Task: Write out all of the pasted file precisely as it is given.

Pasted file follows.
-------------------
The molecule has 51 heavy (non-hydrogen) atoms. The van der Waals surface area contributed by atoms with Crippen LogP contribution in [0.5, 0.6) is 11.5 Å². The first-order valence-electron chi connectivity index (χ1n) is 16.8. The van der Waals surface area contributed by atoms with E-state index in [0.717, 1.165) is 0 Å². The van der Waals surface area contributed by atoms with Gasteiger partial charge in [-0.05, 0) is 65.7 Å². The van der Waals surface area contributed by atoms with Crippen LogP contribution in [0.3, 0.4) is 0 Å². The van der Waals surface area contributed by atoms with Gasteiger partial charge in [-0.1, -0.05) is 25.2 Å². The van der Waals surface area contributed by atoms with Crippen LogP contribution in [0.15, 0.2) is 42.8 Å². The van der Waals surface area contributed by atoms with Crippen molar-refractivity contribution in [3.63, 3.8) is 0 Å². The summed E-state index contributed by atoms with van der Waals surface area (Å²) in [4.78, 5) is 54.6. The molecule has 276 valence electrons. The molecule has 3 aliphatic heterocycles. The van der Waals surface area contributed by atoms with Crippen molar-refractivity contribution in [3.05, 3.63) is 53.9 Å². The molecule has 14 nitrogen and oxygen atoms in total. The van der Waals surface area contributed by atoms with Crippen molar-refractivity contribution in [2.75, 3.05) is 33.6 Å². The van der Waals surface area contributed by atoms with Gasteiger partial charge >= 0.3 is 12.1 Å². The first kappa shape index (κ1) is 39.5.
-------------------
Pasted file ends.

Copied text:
The molecule has 51 heavy (non-hydrogen) atoms. The van der Waals surface area contributed by atoms with Crippen LogP contribution in [0.5, 0.6) is 11.5 Å². The first-order valence-electron chi connectivity index (χ1n) is 16.8. The van der Waals surface area contributed by atoms with E-state index in [0.717, 1.165) is 0 Å². The van der Waals surface area contributed by atoms with Gasteiger partial charge in [-0.05, 0) is 65.7 Å². The van der Waals surface area contributed by atoms with Crippen LogP contribution in [0.3, 0.4) is 0 Å². The van der Waals surface area contributed by atoms with Gasteiger partial charge in [-0.1, -0.05) is 25.2 Å². The van der Waals surface area contributed by atoms with Crippen LogP contribution in [0.15, 0.2) is 42.8 Å². The van der Waals surface area contributed by atoms with Crippen molar-refractivity contribution in [3.63, 3.8) is 0 Å². The summed E-state index contributed by atoms with van der Waals surface area (Å²) in [4.78, 5) is 54.6. The molecule has 276 valence electrons. The molecule has 3 aliphatic heterocycles. The van der Waals surface area contributed by atoms with Crippen molar-refractivity contribution in [3.05, 3.63) is 53.9 Å². The molecule has 14 nitrogen and oxygen atoms in total. The van der Waals surface area contributed by atoms with Crippen molar-refractivity contribution in [2.75, 3.05) is 33.6 Å². The van der Waals surface area contributed by atoms with Gasteiger partial charge >= 0.3 is 12.1 Å². The first kappa shape index (κ1) is 39.5.